Friday, November 16, 2018

Serving in Loneliness and Isolation

It’s pretty common for our colleagues serving in the role sports chaplains or character coaches to confess their feelings of loneliness and isolation. While surrounded by coaches, competitors, and support staff, we can still feel the numbing effect of loneliness. We are often geographically isolated from our colleagues and friends in ministry. At other times we’re rather distant from other ministry leaders by virtue of our peculiarly narrow niche of service. Who else is serving the sporting community? We’re out here by ourselves and it takes an emotional toll, even on tough guys.

The psalmist, David, powerfully expressed his sense of loneliness and isolation, even abandonment in Psalm 22.
My God, my God, why have You forsaken me?
Far from my deliverance are the words of my groaning.
O my God, I cry by day, but You do not answer;

And by night, but I have no rest.
We, on this side of the crucifixion, associate this psalm’s first line with the Lord Jesus as He quoted it from the cross. The psalm perfectly expressed His own emotions of abandonment, loneliness, and isolation. Whether due to broken relationships, a coach’s firing, players being traded, our service being terminated, or any other factors, many of us groan with loneliness, find no answers to our prayers, and find no rest for our isolated souls.

The psalmist’s heart rebounded, as ours generally do as we remember the Lord’s faithfulness to us and to those who preceded us in the faith.
Yet You are holy,
O You who are enthroned upon the praises of Israel.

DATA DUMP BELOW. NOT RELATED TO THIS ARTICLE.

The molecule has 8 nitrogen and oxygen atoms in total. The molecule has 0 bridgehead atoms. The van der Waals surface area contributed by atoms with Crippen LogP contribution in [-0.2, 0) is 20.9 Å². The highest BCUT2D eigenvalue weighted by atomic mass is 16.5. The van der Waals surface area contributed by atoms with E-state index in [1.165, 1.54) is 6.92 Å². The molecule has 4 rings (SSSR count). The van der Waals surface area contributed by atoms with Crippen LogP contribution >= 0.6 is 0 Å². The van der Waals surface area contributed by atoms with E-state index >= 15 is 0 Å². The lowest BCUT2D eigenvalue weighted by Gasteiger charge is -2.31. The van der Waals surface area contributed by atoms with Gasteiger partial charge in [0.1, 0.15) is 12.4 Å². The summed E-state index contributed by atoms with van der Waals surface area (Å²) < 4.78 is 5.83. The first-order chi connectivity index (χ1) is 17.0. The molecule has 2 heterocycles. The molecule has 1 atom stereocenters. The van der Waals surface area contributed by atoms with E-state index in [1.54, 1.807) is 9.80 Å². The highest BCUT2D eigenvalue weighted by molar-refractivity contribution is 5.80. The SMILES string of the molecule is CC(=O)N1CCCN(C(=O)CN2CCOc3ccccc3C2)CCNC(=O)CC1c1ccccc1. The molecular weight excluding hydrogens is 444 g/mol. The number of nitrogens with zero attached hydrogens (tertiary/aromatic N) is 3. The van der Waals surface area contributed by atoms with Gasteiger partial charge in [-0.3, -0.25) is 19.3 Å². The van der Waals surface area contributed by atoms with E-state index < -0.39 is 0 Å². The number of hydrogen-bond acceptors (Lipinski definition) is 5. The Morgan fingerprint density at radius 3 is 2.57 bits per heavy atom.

In You our fathers trusted;

They trusted and You delivered them.
To You they cried out and were delivered;
In You they trusted and were not disappointed.
Both we and the psalmist remind ourselves of the Lord’s trustworthiness, His flawless track record toward those who trust Him.

The psalmist goes on to list countless expressions of his unworthiness, his pain, and loneliness. His attention turns on a dime at verse 19.
But You, O Lord, be not far off;
O You my help, hasten to my assistance.
20 Deliver my soul from the sword,

My only life from the power of the dog.
21 Save me from the lion’s mouth;
From the horns of the wild oxen You answer me.
The complaints turn to prayers of petition for the Lord to be near, to hurry to his aid, to deliver him from violence, and from life consuming enemies.

As the psalm concludes from verse 30, the psalmist has raised his sights to a more joyous and vigorous future.
Posterity will serve Him;
It will be told of the Lord to the coming generation.
31 They will come and will declare His righteousness

To a people who will be born, that He has performed it.
David’s former loneliness seems to be put away by a clearer picture of the Lord’s faithfulness, not only in the past, but projected into the coming generations of God’s people.

I find that many of us experience a similar pattern when we encounter loneliness and isolation. We start in abject despair and often a little self-pity. We retreat to our Bibles, our private hours of prayer, to worship, to contemplation, and we soon recall the Lord’s faithfulness. Even when we fully embrace our weakness and the pains of our situation, we soon find our complaints turn to supplication. Our hearts shift into prayer and our minds look to a brighter future. We renew our engagement with our friends, colleagues, and those we serve. Soon our souls are refreshed and our vision for the future is restored.

I pray that Psalm 22, usually recalled in moments of loneliness and isolation, encourages your heart with reminders of God’s faithfulness - past, present, and future.